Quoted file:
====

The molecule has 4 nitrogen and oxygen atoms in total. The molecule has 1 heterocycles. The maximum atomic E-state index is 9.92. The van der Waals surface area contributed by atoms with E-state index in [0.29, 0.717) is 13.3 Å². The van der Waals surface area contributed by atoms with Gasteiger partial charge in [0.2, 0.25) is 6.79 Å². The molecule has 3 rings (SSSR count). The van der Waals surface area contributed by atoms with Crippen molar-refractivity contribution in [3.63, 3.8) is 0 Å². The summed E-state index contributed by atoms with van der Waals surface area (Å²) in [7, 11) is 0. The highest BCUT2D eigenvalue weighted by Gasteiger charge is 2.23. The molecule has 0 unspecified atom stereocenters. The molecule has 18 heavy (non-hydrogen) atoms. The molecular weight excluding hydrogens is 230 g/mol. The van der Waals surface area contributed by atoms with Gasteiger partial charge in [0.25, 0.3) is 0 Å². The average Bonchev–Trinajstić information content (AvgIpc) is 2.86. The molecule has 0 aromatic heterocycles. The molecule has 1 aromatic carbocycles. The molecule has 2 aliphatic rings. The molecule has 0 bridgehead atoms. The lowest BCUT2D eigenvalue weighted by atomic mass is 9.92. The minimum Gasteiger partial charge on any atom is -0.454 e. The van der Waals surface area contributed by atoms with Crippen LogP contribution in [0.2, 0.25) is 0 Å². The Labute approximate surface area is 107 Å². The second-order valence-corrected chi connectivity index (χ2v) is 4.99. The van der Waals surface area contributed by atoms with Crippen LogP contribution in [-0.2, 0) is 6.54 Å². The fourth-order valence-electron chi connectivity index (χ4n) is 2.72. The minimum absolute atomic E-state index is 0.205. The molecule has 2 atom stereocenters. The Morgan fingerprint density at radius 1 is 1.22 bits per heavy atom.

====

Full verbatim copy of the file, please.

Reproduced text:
The molecule has 4 nitrogen and oxygen atoms in total. The molecule has 1 heterocycles. The maximum atomic E-state index is 9.92. The van der Waals surface area contributed by atoms with E-state index in [0.29, 0.717) is 13.3 Å². The van der Waals surface area contributed by atoms with Gasteiger partial charge in [0.2, 0.25) is 6.79 Å². The molecule has 3 rings (SSSR count). The van der Waals surface area contributed by atoms with Crippen molar-refractivity contribution in [3.63, 3.8) is 0 Å². The summed E-state index contributed by atoms with van der Waals surface area (Å²) in [7, 11) is 0. The highest BCUT2D eigenvalue weighted by Gasteiger charge is 2.23. The molecule has 0 unspecified atom stereocenters. The molecule has 18 heavy (non-hydrogen) atoms. The molecular weight excluding hydrogens is 230 g/mol. The van der Waals surface area contributed by atoms with Gasteiger partial charge in [0.25, 0.3) is 0 Å². The average Bonchev–Trinajstić information content (AvgIpc) is 2.86. The molecule has 0 aromatic heterocycles. The molecule has 1 aromatic carbocycles. The molecule has 2 aliphatic rings. The molecule has 0 bridgehead atoms. The lowest BCUT2D eigenvalue weighted by atomic mass is 9.92. The minimum Gasteiger partial charge on any atom is -0.454 e. The van der Waals surface area contributed by atoms with Crippen LogP contribution in [0.2, 0.25) is 0 Å². The Labute approximate surface area is 107 Å². The second-order valence-corrected chi connectivity index (χ2v) is 4.99. The van der Waals surface area contributed by atoms with Crippen LogP contribution in [-0.2, 0) is 6.54 Å². The fourth-order valence-electron chi connectivity index (χ4n) is 2.72. The minimum absolute atomic E-state index is 0.205. The molecule has 2 atom stereocenters. The Morgan fingerprint density at radius 1 is 1.22 bits per heavy atom.